By Mayabhushan - Panaji
Next time you are headed for Goa, it makes sense to pack in your scuba gear along with swimming trunks.
With more than three shipwrecks discovered and explored off the State’s coast in the last seven years, marine scientists at the National Institute of Oceanography (NIO) here believe that Goa might be the next big thing as far as underwater shipwreck exploration is concerned.
“We have begun explorations since 1988 but regular, organised explorations began in 1997. We had found two ships earlier, but this is the first time we found a steel-hulled steamship,” NIO marine researcher Dr Sila Tripathi told The Pioneer, adding that the recent find was a century-old merchant ship.
Over time, however, some of the underwater relics have been stripped bare of their merchandise by local divers.
“Boilers, furnace bricks, flanges, broken copper pipes and tubes were found scattered over a wide area. The engine, which appears to be a triple-expansion type, is reasonably well preserved, though local divers have despoiled the wreck in the recent past. They have removed copper alloys, and other attractive or saleable items,” Dr Tripathi said.
In the last few years, three wrecks — including a 17th century merchant ship (oldest wreck found in Indian waters to date) — were found at the Sunchi Reef (between Mormugao harbour and the promontories of Cabo headland), a Basel Mission Company shipwreck at St George reef (eastern side of Grande Island to the south of Mormugao port) and the recently-explored merchant ship at Amee shoals (a sand bank that divides the Mormugao bay from the Arabian Sea).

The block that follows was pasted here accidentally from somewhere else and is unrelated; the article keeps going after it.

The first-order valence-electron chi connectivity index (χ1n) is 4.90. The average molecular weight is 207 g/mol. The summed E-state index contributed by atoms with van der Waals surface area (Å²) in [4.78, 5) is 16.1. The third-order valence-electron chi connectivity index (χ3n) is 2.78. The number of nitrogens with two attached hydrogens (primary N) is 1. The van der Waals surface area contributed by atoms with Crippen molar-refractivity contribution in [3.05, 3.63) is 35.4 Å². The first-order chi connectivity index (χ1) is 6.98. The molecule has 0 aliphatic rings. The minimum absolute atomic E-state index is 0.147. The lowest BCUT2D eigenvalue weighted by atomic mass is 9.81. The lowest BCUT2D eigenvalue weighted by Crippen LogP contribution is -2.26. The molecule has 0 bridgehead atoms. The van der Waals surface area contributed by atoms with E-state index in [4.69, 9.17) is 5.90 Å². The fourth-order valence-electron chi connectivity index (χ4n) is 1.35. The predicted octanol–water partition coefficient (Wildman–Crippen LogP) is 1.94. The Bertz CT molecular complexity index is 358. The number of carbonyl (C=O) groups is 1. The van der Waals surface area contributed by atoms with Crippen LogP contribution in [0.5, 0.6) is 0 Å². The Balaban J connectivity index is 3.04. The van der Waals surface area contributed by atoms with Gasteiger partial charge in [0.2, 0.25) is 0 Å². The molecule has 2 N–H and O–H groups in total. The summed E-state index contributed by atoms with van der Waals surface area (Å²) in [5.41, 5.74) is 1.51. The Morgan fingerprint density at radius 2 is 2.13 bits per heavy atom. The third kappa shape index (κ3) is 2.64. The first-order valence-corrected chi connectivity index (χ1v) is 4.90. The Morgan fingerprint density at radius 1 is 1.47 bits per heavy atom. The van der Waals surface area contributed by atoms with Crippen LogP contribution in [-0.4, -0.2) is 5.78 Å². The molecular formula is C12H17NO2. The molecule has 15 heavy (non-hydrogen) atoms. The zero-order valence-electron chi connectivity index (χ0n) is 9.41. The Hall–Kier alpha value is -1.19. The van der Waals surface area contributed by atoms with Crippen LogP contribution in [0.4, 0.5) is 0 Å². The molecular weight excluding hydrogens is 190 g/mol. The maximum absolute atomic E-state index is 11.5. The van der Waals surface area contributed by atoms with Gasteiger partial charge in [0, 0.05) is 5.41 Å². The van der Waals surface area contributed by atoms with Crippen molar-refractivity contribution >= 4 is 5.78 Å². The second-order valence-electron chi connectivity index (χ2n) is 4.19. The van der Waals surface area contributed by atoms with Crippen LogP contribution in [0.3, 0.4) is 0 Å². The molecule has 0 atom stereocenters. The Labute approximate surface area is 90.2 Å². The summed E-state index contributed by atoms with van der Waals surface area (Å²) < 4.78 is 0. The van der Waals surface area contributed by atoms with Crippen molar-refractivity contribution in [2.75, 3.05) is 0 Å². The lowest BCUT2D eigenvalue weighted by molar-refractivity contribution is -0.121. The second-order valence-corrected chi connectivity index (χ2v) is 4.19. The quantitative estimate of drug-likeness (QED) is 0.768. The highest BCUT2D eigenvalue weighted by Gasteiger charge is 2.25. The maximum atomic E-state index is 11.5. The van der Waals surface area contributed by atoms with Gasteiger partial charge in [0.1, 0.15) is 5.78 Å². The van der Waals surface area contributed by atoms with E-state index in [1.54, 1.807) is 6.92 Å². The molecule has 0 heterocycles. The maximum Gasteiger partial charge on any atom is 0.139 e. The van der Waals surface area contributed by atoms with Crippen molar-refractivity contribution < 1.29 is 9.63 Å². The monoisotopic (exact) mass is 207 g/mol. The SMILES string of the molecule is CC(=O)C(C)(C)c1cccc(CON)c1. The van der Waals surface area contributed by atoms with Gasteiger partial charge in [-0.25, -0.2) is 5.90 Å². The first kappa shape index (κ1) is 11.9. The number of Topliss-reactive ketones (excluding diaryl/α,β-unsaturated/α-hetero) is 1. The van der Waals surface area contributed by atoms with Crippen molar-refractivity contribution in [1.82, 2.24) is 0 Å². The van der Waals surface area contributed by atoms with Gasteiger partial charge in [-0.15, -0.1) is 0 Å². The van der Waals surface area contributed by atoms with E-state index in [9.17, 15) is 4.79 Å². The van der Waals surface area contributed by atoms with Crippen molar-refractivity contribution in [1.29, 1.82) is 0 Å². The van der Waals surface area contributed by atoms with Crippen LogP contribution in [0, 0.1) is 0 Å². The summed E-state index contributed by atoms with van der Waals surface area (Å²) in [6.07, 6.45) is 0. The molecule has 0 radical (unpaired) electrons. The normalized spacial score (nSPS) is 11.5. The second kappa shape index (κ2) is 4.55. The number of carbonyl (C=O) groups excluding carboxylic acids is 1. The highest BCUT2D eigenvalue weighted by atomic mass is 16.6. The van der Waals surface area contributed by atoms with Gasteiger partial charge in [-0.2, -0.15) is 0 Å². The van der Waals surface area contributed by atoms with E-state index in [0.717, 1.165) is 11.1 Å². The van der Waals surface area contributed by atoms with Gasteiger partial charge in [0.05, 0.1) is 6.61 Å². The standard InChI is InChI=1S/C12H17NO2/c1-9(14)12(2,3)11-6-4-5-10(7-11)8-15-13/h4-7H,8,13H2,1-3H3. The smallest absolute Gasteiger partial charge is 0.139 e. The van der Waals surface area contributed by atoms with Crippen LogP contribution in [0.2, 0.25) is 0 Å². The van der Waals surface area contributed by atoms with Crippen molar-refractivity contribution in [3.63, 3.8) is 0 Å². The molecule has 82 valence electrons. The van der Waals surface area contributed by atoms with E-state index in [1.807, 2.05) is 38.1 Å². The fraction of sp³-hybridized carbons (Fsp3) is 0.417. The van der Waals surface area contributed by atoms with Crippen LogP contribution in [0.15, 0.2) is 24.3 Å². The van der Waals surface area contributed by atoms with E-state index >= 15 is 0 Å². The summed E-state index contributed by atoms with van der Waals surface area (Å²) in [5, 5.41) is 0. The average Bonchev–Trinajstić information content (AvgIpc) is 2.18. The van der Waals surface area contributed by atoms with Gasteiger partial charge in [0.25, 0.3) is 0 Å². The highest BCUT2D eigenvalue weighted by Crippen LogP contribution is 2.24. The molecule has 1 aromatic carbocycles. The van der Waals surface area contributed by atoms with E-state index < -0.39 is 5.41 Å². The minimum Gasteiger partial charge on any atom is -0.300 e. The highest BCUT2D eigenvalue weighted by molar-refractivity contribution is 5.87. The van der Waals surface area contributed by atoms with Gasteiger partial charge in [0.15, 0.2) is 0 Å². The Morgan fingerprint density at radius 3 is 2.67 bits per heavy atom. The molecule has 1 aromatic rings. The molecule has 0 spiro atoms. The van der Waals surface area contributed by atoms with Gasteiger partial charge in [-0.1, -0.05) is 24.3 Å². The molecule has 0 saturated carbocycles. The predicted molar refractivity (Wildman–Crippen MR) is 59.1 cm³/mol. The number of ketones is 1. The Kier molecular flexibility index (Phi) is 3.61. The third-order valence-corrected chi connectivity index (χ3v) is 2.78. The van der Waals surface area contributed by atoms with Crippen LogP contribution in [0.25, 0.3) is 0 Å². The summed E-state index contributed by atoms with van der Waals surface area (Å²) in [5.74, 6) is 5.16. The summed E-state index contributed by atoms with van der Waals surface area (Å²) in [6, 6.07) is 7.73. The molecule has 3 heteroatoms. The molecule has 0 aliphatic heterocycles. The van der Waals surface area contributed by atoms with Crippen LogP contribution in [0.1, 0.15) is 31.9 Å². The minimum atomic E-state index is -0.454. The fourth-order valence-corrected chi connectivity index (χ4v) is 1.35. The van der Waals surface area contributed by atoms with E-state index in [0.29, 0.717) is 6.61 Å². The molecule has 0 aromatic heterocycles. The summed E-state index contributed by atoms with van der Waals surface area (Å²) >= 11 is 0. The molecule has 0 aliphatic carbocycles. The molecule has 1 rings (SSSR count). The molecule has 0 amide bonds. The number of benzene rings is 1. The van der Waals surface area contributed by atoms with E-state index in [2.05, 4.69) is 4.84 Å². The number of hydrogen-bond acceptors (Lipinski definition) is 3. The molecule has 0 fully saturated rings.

The Sunchi shipwreck, found in 2006, fetched a unique brass barrel of a handgun, iron guns, an anchor, Chinese ceramics, Martaban pottery (stoneware), assorted bases of glass bottles, elephant tusks, hippopotamus teeth, lead pipe fragments, a copper vessel and strip, stone bricks and dressed granite blocks — all sitting pretty at one location.
According to the NIO, the wrecks have offered rare glimpses and vital clues to the Portuguese and British maritime trade.
“The stamps on the flanges and the name on the firebricks of the wreck suggest a British origin, and the three scotch boilers indicate that it was a large merchant ship (naval vessels used water-tube boilers),” Tripathi said.
The scientist further said that in the 1880s, steel from Sheffield (England) was imported by Portugal for the laying of a railway line from Mormugao to Castle Rock, a railway station in Karnataka near the border with Goa.
“The vessel could be from that period. However, lack of datable finds means that it is difficult to identify the date and origin of this wreck,” Tripathi rued.
With Goa being a major trading post for the Portuguese, it is suspected that a large number of ships sunk off its shores.
“The Portuguese records housed in the Goa State Archives, Panaji, and India House, Lisbon, hint at the wrecking of numerous Portuguese shipwrecks in shallow waters off Goa, with its treacherous reefs and sand-bars, in prevailing storms or due to enemy fire,” Dr KH Vora, a marine archaeology project leader at the NIO said.
The Portuguese had established several shipyards in Bassein (Maharashtra), Cochin (Kerala), Goa and Daman on the western coast of India.